Wildlife In Winter


by Dell Cullum

Dell Cullum

Baby, it’s cold outside, or it will be soon enough. For those of us who have the pleasure of heat and warm clothing, we tend not to think too much about how our beautiful wildlife survive through these cooler and cold seasons. That is until we see a thin herd of deer cross a field of foot deep snow against frigid winds, while surrounded by naked trees and bushes.

Sure, it’s not easy for the deer but, these particular animals have been facing more and more adversity each year, and each year they tend to overcome. That’s an incredible act of survival in my opinion, specifically on the East End. The deer is not however, the subject of this month’s discussion. Instead, I’d like to talk a little about how some of our local wildlife species manage these cold, and sometimes frigid months of winter.

One species actually visits our wintery paradise pretty much annually by choice. I remember being in 4th grade when excitement filled the air in Amagansett, after a Snowy Owl perched itself on the roof of a nearby residence. Fast forward close to five decades, and today seeing a Snowy Owl is a bit more common if you know where to look. In retrospect, it still was a unique sighting back then because the Snowy Owl was large and entirely white, possibly a mature female, where today our landscape commonly plays host to male juveniles with darker bar markings. Ironically, while other animals may be struggling with a lack of available food during the winter months, the Snowy Owl visits our island to find an abundant rodent population, similar to their favorite cuisine of Lemmings (small rodents from the northern most regions of North America). It was believed by some, that during documented drops in the lemming populations, the smaller male owls cannot compete with the larger females for the limited food source, and because our treeless dune landscapes and open farm fields mimic their natural habitat, they find us quite accommodating during the winter. We’re certainly lucky to have them on the large list of amazing wildlife species here on Long Island.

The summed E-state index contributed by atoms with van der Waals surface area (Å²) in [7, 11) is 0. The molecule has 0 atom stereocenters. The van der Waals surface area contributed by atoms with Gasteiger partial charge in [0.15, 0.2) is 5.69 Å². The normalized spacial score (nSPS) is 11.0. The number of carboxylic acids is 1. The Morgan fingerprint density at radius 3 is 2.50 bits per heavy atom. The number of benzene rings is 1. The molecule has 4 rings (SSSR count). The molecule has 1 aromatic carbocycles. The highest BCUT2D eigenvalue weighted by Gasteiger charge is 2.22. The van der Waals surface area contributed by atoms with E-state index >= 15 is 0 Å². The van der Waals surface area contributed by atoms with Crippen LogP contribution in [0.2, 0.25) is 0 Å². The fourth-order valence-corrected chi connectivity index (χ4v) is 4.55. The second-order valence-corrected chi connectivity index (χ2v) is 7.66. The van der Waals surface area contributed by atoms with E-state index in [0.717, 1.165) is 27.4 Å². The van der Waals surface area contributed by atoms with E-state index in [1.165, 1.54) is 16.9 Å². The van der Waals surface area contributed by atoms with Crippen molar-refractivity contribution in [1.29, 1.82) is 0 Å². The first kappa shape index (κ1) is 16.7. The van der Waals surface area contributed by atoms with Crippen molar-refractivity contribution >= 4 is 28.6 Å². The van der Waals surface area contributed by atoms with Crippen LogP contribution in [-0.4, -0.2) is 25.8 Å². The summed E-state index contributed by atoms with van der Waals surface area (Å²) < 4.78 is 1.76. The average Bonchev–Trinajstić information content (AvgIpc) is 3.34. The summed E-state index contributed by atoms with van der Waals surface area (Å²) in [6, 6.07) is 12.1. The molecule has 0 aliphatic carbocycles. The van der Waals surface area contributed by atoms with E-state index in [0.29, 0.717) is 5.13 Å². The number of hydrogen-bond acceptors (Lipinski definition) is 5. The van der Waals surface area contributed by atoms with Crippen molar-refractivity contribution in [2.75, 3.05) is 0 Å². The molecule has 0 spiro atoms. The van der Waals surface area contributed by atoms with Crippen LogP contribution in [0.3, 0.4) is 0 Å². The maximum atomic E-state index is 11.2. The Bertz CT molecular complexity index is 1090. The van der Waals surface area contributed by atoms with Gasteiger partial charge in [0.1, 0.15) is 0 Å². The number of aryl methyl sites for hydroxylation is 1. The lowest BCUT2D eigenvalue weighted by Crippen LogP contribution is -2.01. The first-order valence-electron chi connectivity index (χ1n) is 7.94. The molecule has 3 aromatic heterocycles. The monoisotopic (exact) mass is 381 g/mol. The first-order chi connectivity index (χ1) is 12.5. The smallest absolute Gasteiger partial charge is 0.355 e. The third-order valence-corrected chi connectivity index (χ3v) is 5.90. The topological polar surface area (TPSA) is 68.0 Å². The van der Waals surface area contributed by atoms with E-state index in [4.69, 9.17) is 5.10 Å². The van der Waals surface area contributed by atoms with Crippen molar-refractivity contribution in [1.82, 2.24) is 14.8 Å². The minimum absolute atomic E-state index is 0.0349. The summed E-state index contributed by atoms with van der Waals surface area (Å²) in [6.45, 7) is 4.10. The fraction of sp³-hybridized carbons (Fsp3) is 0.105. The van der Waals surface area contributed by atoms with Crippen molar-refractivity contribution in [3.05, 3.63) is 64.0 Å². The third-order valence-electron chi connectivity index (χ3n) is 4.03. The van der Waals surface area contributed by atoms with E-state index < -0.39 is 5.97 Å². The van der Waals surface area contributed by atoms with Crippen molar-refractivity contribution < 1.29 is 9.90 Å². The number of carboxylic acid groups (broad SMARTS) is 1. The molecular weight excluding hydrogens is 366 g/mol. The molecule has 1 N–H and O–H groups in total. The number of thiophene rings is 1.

The Red Fox also does well year round due to abundant rodent populations. Many people think they hibernate in their dens during the winter but, that’s not the case. There is one great relief to foxes during the colder months, and that is the freezing temperatures will kill the mites that cause sarcoptic mange. This is a common and sometimes debilitating infestation of mites that ravage our fox populations each year during the warmer months. It’s quite treatable if the animal can be captured and medicated properly in a controlled atmosphere but, those that cannot be helped really suffer terribly until the freeze kills the mites. At that point, severe hair loss, dry cracked skin and open wounds (from excessive scratching and rubbing)creates other obstacles for the fox to contend with during the bitter cold season. The fox does not fight the battle of mange alone. There are several categories of mange affecting wildlife, created by different, yet similar mites. Sarcoptic mange has been reported in over a hundred species of wild and domestic mammals. Often associated with canids (foxes, coyotes, wolves and domestic dogs), mange can also infect black bears, rabbits, squirrels, and raccoons. Another strain of mange caused by Knemidocoptes mites affect birds, and are common among captive exotic birds species as well.